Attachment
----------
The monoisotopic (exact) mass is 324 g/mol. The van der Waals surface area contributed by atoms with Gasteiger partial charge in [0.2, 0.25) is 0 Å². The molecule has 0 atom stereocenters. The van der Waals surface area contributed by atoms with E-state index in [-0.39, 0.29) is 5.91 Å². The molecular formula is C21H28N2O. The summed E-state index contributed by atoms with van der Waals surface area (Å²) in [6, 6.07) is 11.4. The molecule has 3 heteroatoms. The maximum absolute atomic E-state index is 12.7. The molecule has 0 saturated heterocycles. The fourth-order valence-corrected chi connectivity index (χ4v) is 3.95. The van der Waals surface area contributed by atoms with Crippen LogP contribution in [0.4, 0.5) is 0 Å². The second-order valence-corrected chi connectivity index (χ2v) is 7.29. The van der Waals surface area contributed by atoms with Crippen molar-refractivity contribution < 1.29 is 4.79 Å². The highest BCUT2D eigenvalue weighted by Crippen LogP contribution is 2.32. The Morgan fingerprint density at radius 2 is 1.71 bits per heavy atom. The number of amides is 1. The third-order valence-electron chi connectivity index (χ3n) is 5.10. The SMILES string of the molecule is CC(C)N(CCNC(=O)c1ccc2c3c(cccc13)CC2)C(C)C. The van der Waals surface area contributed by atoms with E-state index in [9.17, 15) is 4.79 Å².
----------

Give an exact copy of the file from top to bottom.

The monoisotopic (exact) mass is 324 g/mol. The van der Waals surface area contributed by atoms with Gasteiger partial charge in [0.2, 0.25) is 0 Å². The molecule has 0 atom stereocenters. The van der Waals surface area contributed by atoms with E-state index in [-0.39, 0.29) is 5.91 Å². The molecular formula is C21H28N2O. The summed E-state index contributed by atoms with van der Waals surface area (Å²) in [6, 6.07) is 11.4. The molecule has 3 heteroatoms. The maximum absolute atomic E-state index is 12.7. The molecule has 0 saturated heterocycles. The fourth-order valence-corrected chi connectivity index (χ4v) is 3.95. The van der Waals surface area contributed by atoms with Crippen LogP contribution in [0.4, 0.5) is 0 Å². The second-order valence-corrected chi connectivity index (χ2v) is 7.29. The van der Waals surface area contributed by atoms with Crippen molar-refractivity contribution < 1.29 is 4.79 Å². The highest BCUT2D eigenvalue weighted by Crippen LogP contribution is 2.32. The Morgan fingerprint density at radius 2 is 1.71 bits per heavy atom. The number of amides is 1. The third-order valence-electron chi connectivity index (χ3n) is 5.10. The SMILES string of the molecule is CC(C)N(CCNC(=O)c1ccc2c3c(cccc13)CC2)C(C)C. The van der Waals surface area contributed by atoms with E-state index in [9.17, 15) is 4.79 Å².